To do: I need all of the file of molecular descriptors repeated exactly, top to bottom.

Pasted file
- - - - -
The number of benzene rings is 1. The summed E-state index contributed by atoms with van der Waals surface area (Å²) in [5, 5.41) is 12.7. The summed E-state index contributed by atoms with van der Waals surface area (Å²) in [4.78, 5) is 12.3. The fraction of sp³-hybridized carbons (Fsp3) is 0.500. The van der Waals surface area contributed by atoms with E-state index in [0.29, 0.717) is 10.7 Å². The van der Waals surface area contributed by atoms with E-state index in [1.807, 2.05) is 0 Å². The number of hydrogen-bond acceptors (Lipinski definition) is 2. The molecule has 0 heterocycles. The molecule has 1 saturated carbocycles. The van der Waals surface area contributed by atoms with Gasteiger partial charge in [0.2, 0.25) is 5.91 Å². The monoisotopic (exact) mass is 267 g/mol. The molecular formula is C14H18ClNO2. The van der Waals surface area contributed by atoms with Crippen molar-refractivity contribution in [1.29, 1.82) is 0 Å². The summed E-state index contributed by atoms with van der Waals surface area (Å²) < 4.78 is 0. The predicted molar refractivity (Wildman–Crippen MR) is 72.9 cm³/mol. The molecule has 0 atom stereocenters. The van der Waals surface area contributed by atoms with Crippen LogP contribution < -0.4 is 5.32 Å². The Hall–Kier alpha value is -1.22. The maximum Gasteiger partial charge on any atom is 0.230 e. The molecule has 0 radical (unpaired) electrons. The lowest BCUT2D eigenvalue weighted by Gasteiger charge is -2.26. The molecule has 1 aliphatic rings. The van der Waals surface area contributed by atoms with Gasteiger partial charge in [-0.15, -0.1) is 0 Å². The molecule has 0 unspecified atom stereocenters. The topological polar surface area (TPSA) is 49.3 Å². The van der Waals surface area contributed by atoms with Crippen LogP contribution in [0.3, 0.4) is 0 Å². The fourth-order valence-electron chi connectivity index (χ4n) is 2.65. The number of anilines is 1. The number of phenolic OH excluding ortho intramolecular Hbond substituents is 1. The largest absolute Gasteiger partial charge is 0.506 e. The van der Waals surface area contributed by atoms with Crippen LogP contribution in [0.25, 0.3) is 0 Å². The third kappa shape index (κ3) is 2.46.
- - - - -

The number of benzene rings is 1. The summed E-state index contributed by atoms with van der Waals surface area (Å²) in [5, 5.41) is 12.7. The summed E-state index contributed by atoms with van der Waals surface area (Å²) in [4.78, 5) is 12.3. The fraction of sp³-hybridized carbons (Fsp3) is 0.500. The van der Waals surface area contributed by atoms with E-state index in [0.29, 0.717) is 10.7 Å². The van der Waals surface area contributed by atoms with E-state index in [1.807, 2.05) is 0 Å². The number of hydrogen-bond acceptors (Lipinski definition) is 2. The molecule has 0 heterocycles. The molecule has 1 saturated carbocycles. The van der Waals surface area contributed by atoms with Gasteiger partial charge in [0.2, 0.25) is 5.91 Å². The monoisotopic (exact) mass is 267 g/mol. The molecular formula is C14H18ClNO2. The van der Waals surface area contributed by atoms with Crippen molar-refractivity contribution in [1.29, 1.82) is 0 Å². The summed E-state index contributed by atoms with van der Waals surface area (Å²) < 4.78 is 0. The predicted molar refractivity (Wildman–Crippen MR) is 72.9 cm³/mol. The molecule has 0 atom stereocenters. The van der Waals surface area contributed by atoms with Crippen LogP contribution < -0.4 is 5.32 Å². The Hall–Kier alpha value is -1.22. The maximum Gasteiger partial charge on any atom is 0.230 e. The molecule has 0 radical (unpaired) electrons. The lowest BCUT2D eigenvalue weighted by Gasteiger charge is -2.26. The molecule has 1 aliphatic rings. The van der Waals surface area contributed by atoms with Gasteiger partial charge in [-0.15, -0.1) is 0 Å². The molecule has 0 unspecified atom stereocenters. The topological polar surface area (TPSA) is 49.3 Å². The van der Waals surface area contributed by atoms with Crippen LogP contribution in [0.3, 0.4) is 0 Å². The fourth-order valence-electron chi connectivity index (χ4n) is 2.65. The number of anilines is 1. The number of phenolic OH excluding ortho intramolecular Hbond substituents is 1. The largest absolute Gasteiger partial charge is 0.506 e. The van der Waals surface area contributed by atoms with Crippen LogP contribution in [0.25, 0.3) is 0 Å². The third kappa shape index (κ3) is 2.46.